South Carolina school officer fired, but more fallout possible

29 Oct 2015 | Author: | No comments yet »

Cops Are In Schools For A Reason.

COLUMBIA, S.C. A South Carolina sheriff’s deputy seen hurling a student to the ground and then dragging her across the floor in a widely viewed video has been fired, Richland County Sheriff Leon Lott said Wednesday. Deputy Ben Fields had been on administrative leave since the Monday incident. “Deputy Ben Fields did wrong Monday,” Lott said, adding that Fields had been terminated from the department roughly 20 minutes before the noon press announcement. Fields’ firing is not the end of a rolling debate over who bears the brunt of the blame for the encounter, which also has brought into question ongoing concerns about the role of police in schools.

In the wake of the firing, though, questions remain about whether the officer should have been in the classroom in the first place, and where the former deputy goes from here. Todd Rutherford, an attorney for the still-unidentified student, told “Good Morning America” on Wednesday that she had neck and back injuries, a cast on her arm and a rug burn on her forehead because of Fields’ aggressive treatment. “We believe that Mr. Fields’ actions were carried out professionally and that he was performing his job duties within the legal threshold,” wrote his attorney, Scott J. But — as is the case with other racially-charged events involving police — the furor over the takedown doesn’t just end with the officer’s departure. (RELATED: Arrest Of S.C.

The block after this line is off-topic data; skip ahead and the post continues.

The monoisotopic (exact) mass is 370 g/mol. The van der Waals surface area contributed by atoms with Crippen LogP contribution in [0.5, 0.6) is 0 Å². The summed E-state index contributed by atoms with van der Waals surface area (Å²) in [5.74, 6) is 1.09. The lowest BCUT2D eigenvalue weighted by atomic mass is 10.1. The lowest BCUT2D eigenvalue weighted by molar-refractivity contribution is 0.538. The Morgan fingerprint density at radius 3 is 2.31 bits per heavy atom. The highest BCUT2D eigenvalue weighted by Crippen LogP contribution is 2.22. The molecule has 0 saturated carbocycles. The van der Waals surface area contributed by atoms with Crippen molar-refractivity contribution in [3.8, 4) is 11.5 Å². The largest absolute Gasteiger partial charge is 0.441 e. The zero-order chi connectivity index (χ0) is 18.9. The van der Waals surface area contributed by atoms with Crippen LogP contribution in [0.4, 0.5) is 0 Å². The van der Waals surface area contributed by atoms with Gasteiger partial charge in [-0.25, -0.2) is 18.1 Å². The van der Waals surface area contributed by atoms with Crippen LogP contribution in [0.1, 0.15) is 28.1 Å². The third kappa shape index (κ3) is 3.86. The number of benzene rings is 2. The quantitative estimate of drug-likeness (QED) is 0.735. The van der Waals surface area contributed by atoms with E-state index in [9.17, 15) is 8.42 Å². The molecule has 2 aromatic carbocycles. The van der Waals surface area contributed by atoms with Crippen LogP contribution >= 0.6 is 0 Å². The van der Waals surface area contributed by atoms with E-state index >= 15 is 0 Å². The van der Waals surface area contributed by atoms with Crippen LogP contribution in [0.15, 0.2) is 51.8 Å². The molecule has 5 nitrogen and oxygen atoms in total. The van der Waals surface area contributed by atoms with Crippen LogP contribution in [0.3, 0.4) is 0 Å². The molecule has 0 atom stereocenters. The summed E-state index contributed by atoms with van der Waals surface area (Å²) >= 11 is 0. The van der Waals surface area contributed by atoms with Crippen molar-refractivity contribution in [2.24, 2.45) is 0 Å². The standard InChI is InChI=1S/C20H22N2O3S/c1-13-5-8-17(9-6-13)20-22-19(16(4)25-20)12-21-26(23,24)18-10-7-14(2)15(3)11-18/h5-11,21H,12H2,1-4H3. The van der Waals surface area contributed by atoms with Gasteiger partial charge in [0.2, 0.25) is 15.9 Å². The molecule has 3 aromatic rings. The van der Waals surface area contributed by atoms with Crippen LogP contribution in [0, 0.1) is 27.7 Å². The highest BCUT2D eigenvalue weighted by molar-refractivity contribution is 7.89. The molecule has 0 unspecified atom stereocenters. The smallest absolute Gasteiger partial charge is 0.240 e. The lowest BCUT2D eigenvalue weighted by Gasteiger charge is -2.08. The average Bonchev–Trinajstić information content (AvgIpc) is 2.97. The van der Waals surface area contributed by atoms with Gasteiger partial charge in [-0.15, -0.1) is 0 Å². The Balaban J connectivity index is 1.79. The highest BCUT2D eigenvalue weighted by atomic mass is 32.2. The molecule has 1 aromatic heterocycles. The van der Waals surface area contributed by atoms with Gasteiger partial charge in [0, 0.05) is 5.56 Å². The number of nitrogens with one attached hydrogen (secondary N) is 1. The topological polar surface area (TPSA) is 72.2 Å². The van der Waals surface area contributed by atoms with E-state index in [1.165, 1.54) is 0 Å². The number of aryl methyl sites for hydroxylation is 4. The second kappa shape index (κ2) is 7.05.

Student Sparks FBI Civil Rights Investigation) Janel George, senior education policy counsel for the NAACP Legal Defense and Educational Fund, wrote for CNN that school police officers do their utmost to terrorize students of color and need to be removed in order to make sure everyone feels safe. On Tuesday, Lott called the footage “disturbing,” but denied race was a factor because Fields “has been dating an African-American woman for quite some time.” On Wednesday, he said he welcomed “people to video us doing our job.” “As in any incident, videos are very useful to us. But he cautioned that videos are just a snapshot and “don’t tell the complete picture.” Fields arrested the teen girl after she reportedly ignored her teacher’s order to put away her cell phone. Waiting in a black Chevrolet Malibu, Deborah Johnson, 47, an African American registered nurse whose daughter is in 10th grade, said she knew Fields as a friend and did not think he was racist.